Today we feature Marc Castrillon, a Rowan Global student pursuing his master’s degree in business administration (MBA). Here, Marc talks about his Rowan experience and how completing the Business Certificate of Graduate Study launched him into the MBA program and, soon, a dream career.
Marc Castrillon didn’t envision himself in a Rowan MBA cohort when he first entered the Rohrer College of Business as an undergraduate just five short years ago. Yet by this spring, he will have amassed three degrees, one certificate of graduate study, two field experiences and numerous professional connections through a student leadership role.
He’s now confidently on his way to a career in human resources management. “If I knew what I know now, two years ago, or a year ago, I would have had even less hesitation and been even more excited for the graduate program,” he says.
Marc’s graduate journey began with a major change as a business undergrad. He arrived to the Rowan as a Marketing major. In speaking with his sister, whose career is in human resources, and others in the profession, Marc discovered he was interested in the same line of work. After taking HR-intensive courses, Marc added the Human Resources Management major to his undergraduate degree in Management.
With a path in motion, Marc initially researched human resources advanced degrees to build upon his knowledge base; but he discovered other area HR master’s programs were “three or four times the price and a lot of extra requirements.”
Casting a wider net, Marc found an option with Rowan Global’s Business Certificate of Graduate Study (COGS), which checked off a few boxes. He took the required five courses and, upon admittance into the MBA, transferred the credits into its larger, broader business degree. The accelerated pace of just 15 credits also meant Marc could complete the program quickly, which he says he felt compelled to do soon after graduation.
“At the time, I was already on a roll with school, and I was performing at a really high pace and getting good grades. I didn’t want to go and work for a few years and then come back and lose that momentum,” he says.
Through the COGS program, students who apply and are accepted into Rowan’s MBA may enter without a standardized test requirement — an admissions component Marc also appreciated. “I knew that if I went through the COGS program, and I performed as well as I had been doing in my undergraduate, I wouldn’t have to take the GMAT. And I did not want to take off three to six or … however many months it would take for me to prepare for that test. So that was a major factor in me deciding to go straight into my graduate program,” he explains.
Marc’s choice to pursue the broader Rowan MBA paid off in other ways as well; he’s taken classes outside his human resources track and notes faculty are quick to deliver on new courses based on student feedback he may not have had access to in a more narrow program.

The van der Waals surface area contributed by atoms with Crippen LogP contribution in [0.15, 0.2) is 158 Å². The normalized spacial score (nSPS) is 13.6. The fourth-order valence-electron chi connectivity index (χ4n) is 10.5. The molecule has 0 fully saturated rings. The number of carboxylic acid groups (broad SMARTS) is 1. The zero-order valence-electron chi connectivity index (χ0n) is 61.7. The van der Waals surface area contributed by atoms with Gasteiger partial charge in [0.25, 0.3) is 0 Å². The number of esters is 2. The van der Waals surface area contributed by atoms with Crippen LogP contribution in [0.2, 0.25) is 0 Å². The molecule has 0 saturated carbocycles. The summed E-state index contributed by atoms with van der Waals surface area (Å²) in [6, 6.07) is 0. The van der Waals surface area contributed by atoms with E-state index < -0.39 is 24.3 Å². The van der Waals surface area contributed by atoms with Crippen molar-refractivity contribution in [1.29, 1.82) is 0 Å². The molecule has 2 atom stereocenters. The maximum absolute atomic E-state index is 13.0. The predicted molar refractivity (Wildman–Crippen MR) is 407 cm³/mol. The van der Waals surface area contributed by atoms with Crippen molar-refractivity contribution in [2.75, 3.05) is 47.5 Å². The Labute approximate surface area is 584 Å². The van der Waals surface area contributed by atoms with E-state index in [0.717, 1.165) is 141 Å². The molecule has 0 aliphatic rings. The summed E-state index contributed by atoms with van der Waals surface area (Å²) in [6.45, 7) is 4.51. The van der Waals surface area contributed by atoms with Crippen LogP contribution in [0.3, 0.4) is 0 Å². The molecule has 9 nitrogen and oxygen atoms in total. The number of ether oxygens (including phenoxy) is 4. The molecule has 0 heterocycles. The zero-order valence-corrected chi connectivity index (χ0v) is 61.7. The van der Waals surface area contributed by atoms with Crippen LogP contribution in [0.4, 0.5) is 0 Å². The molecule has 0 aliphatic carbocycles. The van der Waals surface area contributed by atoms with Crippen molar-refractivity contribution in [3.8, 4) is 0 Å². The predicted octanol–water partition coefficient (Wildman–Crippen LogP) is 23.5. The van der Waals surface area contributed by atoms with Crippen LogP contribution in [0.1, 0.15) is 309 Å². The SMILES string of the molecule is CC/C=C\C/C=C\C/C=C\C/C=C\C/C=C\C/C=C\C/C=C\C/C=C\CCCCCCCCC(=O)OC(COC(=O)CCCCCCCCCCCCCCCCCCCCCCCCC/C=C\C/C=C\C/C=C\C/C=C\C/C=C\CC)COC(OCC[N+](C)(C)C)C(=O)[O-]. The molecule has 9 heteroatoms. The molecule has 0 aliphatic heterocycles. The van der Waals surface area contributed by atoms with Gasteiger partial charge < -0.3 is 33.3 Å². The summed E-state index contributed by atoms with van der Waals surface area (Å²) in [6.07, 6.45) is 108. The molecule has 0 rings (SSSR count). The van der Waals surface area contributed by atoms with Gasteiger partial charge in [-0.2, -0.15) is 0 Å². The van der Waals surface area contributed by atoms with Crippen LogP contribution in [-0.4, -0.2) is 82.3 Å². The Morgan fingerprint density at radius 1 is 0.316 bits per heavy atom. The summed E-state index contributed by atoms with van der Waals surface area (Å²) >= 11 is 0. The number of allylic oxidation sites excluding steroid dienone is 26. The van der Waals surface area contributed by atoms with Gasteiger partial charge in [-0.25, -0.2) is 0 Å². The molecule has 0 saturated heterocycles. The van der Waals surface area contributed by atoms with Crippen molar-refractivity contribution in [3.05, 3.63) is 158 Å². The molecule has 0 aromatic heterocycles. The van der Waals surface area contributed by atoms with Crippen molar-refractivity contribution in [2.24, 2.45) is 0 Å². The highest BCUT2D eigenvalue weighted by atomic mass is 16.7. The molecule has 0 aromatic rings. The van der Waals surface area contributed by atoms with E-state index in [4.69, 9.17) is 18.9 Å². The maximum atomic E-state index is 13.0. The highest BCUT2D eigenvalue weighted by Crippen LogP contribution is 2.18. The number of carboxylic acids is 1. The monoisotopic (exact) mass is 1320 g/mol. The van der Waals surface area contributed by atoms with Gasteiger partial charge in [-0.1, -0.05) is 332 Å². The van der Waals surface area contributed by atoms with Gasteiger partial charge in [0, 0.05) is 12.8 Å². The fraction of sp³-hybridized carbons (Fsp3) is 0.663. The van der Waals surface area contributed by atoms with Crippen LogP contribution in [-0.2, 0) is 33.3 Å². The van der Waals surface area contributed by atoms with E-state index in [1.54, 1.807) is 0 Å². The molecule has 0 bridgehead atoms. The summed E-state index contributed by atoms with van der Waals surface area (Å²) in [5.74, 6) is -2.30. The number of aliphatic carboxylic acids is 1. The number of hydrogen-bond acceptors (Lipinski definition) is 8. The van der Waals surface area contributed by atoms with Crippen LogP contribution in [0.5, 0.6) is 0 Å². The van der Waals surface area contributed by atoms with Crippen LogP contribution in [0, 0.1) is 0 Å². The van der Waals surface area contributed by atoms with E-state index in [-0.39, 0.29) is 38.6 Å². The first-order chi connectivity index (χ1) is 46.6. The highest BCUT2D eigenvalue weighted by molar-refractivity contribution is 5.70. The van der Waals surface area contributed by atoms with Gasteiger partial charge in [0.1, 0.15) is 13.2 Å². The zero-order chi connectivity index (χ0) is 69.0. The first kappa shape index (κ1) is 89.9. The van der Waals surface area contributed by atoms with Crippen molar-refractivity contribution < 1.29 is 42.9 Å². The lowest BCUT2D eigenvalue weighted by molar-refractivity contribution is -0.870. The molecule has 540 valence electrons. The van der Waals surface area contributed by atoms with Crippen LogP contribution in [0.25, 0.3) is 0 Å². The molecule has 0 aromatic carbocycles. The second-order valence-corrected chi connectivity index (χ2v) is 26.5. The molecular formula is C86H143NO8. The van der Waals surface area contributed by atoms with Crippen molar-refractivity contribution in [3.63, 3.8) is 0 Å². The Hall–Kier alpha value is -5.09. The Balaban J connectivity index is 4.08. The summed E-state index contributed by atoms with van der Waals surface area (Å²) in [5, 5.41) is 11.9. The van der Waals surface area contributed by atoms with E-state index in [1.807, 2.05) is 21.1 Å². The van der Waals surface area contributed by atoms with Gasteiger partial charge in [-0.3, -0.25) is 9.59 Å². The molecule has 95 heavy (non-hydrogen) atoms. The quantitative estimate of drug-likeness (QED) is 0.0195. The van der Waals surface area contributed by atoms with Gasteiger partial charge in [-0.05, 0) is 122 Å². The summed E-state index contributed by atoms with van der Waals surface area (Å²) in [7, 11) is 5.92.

“I think how wide the scale the classes are in the MBA program really shows how much the school cares about its students,” he says. “They recently added entrepreneurship courses that were not previously available — and they became available because a lot of students have been asking for entrepreneurship-type courses.”
The College of Business has tapped Marc to serve as the inaugural Director of Community and Membership for the Rohrer Graduate Student and Alumni Advisory Board. According to its website, “Members are actively engaged in academics and shared community connections that elevate the student experience and the reputation of Rohrer Graduate Programs.”
In this new role, Marc has leveraged his business skills to lead recruiting, outreach and engagement efforts. He also co-manages a lively LinkedIn account for MBA and M.S. in Finance students and alumni. He enjoys his new position as it closely aligns with his future goals.
“It’s really good for someone who is working within human resources recruiting and retaining membership,” Marc says. “That’s a big component of it — networking events. For now we’re trying to work on online networking events. But I would [also] love the opportunity to create a networking event in person.”
A pandemic has not slowed down Marc’s year-long internship experience with the healthcare company LabCorp, where he is learning to determine executive and sales compensation for employees at the vice president level or above both domestically and abroad.
“I don’t know if I want to stay in compensation; there are other parts of human resources that I want to get into. So following my MBA, I want to get SHRM [Society of Human Resource Management] certification,” Marc says.
Zeroing in on his future, Marc is acutely aware of the importance networking and professional connections have played in his academic life. Until entering the graduate program, he says: “I didn’t realize how much farther [faculty] are willing to go with you to make sure that you succeed.
“Even if it’s outside of their office hours, they will sit with you after class and they’ll explain a problem to you. And they make everybody feel welcome … the whole graduate program feels very inclusive, which to my understanding with my friends who are in other graduate programs, I don’t know if they can say the same.”
Like what you see?